If you want to learn more about the technical side of this world, there’s a long and detailed article on Wikipedia, but it’s very definitely not required reading for you to continue as an image editor! 

That’s everything there is to know about how to change DPI in GIMP, as well as a bit of extra technical knowledge for your own personal edification. 

About Thomas Boldt
I’ve been working with digital images since the year 2000 or so, when I got my first digital camera. I've tried many image editing programs. GIMP is a free and powerful software, but not exactly user-friendly until you get comfortable with it, and I wanted to make the learning process easier for you here.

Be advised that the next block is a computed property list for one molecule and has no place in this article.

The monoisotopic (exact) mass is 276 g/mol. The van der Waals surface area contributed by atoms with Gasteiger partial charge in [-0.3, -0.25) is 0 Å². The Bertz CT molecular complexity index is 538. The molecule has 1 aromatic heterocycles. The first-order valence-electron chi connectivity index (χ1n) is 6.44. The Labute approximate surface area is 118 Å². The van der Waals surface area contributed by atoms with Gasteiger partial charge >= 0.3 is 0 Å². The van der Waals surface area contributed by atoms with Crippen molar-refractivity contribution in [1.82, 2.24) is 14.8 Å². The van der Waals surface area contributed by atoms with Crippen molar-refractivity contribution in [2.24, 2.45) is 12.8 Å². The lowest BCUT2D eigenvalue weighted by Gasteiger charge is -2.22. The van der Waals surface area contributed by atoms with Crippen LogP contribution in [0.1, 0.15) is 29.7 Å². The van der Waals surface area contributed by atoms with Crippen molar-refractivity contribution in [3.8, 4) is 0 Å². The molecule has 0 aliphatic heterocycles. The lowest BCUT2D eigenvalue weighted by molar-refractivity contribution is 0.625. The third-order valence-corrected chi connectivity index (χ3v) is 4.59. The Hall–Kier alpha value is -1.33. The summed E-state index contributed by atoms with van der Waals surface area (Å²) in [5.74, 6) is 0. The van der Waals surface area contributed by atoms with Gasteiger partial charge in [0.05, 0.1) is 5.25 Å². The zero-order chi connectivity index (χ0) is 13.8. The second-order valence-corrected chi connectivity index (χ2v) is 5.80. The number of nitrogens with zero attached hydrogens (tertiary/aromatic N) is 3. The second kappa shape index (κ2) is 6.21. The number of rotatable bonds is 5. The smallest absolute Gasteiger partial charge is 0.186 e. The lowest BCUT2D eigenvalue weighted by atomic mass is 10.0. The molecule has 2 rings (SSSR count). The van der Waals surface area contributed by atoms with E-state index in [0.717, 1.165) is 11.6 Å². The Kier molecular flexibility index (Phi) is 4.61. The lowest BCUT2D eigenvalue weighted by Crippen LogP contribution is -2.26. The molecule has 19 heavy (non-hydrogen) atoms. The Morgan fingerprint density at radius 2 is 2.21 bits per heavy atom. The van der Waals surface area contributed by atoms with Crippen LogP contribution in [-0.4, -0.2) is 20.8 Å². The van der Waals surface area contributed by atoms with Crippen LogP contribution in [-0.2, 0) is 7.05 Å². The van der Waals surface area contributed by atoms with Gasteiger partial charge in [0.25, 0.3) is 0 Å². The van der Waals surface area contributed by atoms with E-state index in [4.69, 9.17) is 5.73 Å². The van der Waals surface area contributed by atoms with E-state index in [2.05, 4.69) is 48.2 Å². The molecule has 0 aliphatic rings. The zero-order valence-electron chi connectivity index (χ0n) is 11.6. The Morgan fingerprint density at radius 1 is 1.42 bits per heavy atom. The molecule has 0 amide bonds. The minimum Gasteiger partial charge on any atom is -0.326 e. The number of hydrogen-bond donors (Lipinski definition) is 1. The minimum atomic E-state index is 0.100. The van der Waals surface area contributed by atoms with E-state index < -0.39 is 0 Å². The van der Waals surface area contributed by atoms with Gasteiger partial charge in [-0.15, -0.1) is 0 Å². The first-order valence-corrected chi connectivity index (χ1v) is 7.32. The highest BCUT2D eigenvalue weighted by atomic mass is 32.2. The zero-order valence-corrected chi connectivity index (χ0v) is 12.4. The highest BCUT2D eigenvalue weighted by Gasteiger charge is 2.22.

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  • lies

    Hoi Thomas,

    Ik volg precies de stappen die jij laat zien alleen krijg het niet voor elkaar?

    Vergeet ik iet of ?


    • Thomas Boldt

      Hi, I’ve used machine translation to read your comment since I don’t speak Dutch, but I need more information before I can help you. What exactly are you trying to accomplish? Changing the DPI won’t produce any visible changes in your image since it just changes the default pixel display ratio rather than actually resizing your image.

      As I said at the beginning of the post, this can be one of the more difficult concepts to grasp in the world of image editing!